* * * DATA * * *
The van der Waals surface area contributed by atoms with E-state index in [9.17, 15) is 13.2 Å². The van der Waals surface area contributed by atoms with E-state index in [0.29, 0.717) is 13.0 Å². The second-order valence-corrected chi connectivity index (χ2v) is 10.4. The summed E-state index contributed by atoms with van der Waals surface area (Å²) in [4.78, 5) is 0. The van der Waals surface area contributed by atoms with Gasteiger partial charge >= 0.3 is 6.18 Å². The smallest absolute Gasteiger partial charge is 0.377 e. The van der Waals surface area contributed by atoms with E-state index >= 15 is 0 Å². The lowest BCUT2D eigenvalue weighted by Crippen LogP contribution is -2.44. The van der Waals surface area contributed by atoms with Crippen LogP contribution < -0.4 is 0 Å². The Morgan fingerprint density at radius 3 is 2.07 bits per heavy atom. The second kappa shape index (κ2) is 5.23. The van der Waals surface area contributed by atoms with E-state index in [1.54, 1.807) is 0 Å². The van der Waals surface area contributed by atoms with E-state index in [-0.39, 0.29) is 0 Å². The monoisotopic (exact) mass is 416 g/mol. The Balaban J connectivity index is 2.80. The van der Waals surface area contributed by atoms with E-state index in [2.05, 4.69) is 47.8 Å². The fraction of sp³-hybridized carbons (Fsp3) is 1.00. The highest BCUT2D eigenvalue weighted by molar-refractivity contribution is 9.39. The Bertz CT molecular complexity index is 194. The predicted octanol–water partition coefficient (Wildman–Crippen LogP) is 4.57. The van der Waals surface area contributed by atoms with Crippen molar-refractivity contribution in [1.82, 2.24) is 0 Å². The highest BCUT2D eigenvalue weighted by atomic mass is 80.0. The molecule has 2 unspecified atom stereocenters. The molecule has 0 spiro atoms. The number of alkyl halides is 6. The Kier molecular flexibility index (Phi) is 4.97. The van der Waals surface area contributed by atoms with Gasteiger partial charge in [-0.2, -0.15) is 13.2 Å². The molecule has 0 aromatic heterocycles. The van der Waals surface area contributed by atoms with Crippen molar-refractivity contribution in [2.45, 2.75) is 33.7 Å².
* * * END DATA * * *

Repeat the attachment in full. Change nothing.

The van der Waals surface area contributed by atoms with E-state index in [9.17, 15) is 13.2 Å². The van der Waals surface area contributed by atoms with E-state index in [0.29, 0.717) is 13.0 Å². The second-order valence-corrected chi connectivity index (χ2v) is 10.4. The summed E-state index contributed by atoms with van der Waals surface area (Å²) in [4.78, 5) is 0. The van der Waals surface area contributed by atoms with Gasteiger partial charge >= 0.3 is 6.18 Å². The smallest absolute Gasteiger partial charge is 0.377 e. The van der Waals surface area contributed by atoms with E-state index >= 15 is 0 Å². The lowest BCUT2D eigenvalue weighted by Crippen LogP contribution is -2.44. The van der Waals surface area contributed by atoms with Crippen LogP contribution < -0.4 is 0 Å². The Morgan fingerprint density at radius 3 is 2.07 bits per heavy atom. The second kappa shape index (κ2) is 5.23. The van der Waals surface area contributed by atoms with E-state index in [1.54, 1.807) is 0 Å². The van der Waals surface area contributed by atoms with E-state index in [-0.39, 0.29) is 0 Å². The monoisotopic (exact) mass is 416 g/mol. The Balaban J connectivity index is 2.80. The van der Waals surface area contributed by atoms with E-state index in [2.05, 4.69) is 47.8 Å². The fraction of sp³-hybridized carbons (Fsp3) is 1.00. The highest BCUT2D eigenvalue weighted by molar-refractivity contribution is 9.39. The Bertz CT molecular complexity index is 194. The predicted octanol–water partition coefficient (Wildman–Crippen LogP) is 4.57. The van der Waals surface area contributed by atoms with Crippen molar-refractivity contribution in [1.82, 2.24) is 0 Å². The highest BCUT2D eigenvalue weighted by atomic mass is 80.0. The molecule has 2 unspecified atom stereocenters. The molecule has 0 spiro atoms. The number of alkyl halides is 6. The Kier molecular flexibility index (Phi) is 4.97. The van der Waals surface area contributed by atoms with Gasteiger partial charge in [-0.2, -0.15) is 13.2 Å². The molecule has 0 aromatic heterocycles. The van der Waals surface area contributed by atoms with Crippen molar-refractivity contribution in [2.45, 2.75) is 33.7 Å².